It started with a book about Muhammad Ali given to him by his mother. Then there was Rocky III and dancing around the house to its theme song, “Eye of the Tiger.” UT athletics were fine and all, but for a young William Winnett, the sport that sparked his imagination was, is and ever shall be boxing.
Winnett’s love of boxing combined with his career born of a college assignment made him the brainchild and driving force behind the 2022 documentary, Knoxville’s Forgotten Champion: The Story of Big John Tate. The hour-long film, which can be viewed here, details Tate’s rise from poverty in Arkansas to the WBA Heavyweight Championship through his battles with addiction and homelessness. He died at age 43 in a 1998 car wreck having suffered a stroke due to a brain tumor.
The documentary was recently featured at the Beck Cultural Exchange Center including a panel discussion. June 6 is Big John Tate Day in Knoxville, and Mayor Indya Kincannon recently dedicated an honorary street in his name, Lakeside Street behind the Golden Gloves Gym in East Knoxville where he trained.
Winnett was there for all of it. He is closing in on a decade with WBIR-10 as a digital storyteller, thought that wasn’t in his original life plan. The East Tennessee native spent most of his growing up years in Blount County, but spent his junior and senior years at Austin East High School.
“I graduated a proud Roadrunner,” Winnett said. He had plenty of fast-food jobs while attending Pellissippi State Community College: Subway, Baskin-Robbins, I-Hop, etc. He didn’t have a specific direction he planned to pursue. But a project for a Spanish class changed his entire life trajectory.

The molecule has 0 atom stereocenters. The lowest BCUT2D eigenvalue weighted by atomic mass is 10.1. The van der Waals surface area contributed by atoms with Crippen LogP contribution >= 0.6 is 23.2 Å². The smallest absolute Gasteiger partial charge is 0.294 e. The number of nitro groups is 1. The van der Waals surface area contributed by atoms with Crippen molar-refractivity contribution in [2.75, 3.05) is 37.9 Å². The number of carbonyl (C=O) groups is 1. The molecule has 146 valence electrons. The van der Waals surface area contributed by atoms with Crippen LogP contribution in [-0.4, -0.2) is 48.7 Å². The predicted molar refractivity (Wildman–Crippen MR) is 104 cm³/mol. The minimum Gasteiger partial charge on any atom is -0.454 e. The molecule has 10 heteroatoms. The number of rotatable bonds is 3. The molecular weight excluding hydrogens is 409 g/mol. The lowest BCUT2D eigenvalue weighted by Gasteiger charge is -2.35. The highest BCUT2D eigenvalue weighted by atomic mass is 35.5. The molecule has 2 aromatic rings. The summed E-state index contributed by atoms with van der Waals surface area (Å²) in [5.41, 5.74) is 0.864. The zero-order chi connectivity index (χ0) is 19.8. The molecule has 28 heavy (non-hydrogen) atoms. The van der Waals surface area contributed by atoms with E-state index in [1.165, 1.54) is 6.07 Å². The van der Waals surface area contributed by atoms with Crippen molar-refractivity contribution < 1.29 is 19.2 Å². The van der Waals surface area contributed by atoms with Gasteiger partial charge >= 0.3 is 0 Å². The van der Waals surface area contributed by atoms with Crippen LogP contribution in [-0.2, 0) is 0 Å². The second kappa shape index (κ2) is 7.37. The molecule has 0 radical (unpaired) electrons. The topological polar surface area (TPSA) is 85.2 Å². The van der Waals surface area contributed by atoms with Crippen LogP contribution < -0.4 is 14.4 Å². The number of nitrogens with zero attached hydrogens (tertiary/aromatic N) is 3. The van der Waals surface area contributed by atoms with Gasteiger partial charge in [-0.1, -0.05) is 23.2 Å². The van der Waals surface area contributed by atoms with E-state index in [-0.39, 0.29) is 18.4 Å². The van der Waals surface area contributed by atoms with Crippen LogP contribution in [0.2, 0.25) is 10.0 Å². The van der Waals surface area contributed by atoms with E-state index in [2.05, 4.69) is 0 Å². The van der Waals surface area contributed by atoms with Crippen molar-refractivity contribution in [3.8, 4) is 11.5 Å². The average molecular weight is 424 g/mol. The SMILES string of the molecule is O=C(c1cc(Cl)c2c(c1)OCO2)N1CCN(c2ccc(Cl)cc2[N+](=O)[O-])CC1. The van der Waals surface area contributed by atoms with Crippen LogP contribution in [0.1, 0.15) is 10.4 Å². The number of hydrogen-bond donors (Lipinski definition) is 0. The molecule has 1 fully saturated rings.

Winnett handled the videography on that assignment, and he was instantly hooked, saying it gave him a great sense of accomplishment.
“I’m still constantly chasing that feeling,” he said. “I look for stories that mean something to me and to others as well, knowing the work you do has an impact.”
He felt that Tate’s story had been lost in the years since his death and the troubles he encountered once his boxing career was over. Though he wasn’t around when Tate rose to the heights of the sport, he said his mother grew up during that time and had told him about Big John.
Putting the film together took four and a half months, from inception to air date. Winnett said he just wanted to show some appreciation for the late boxer and to hear his story “from the people who witnessed it first-hand.” A highlight was having a moment to hold the championship belt, which is now in the possession of Tate’s trainer Ace Miller’s family.
“It was really an out of body experience,” he said. “I thought, what have I done to deserve this?”
Though Winnett loves and follows the sport, he has never taken up the gloves himself because “the prospect of getting punched in the face is not appealing to me at all.” He said Ali is still the greatest, not just because of his accomplishments in the ring, but because he “supersedes the sport of boxing. He was transcendent.”
Not long after Ali’s death, Winnett’s girlfriend presented him with an autographed photo of the champ as a gift. Though he said he tries not to be too materialistic, if he had to name a prized possession, that would be it.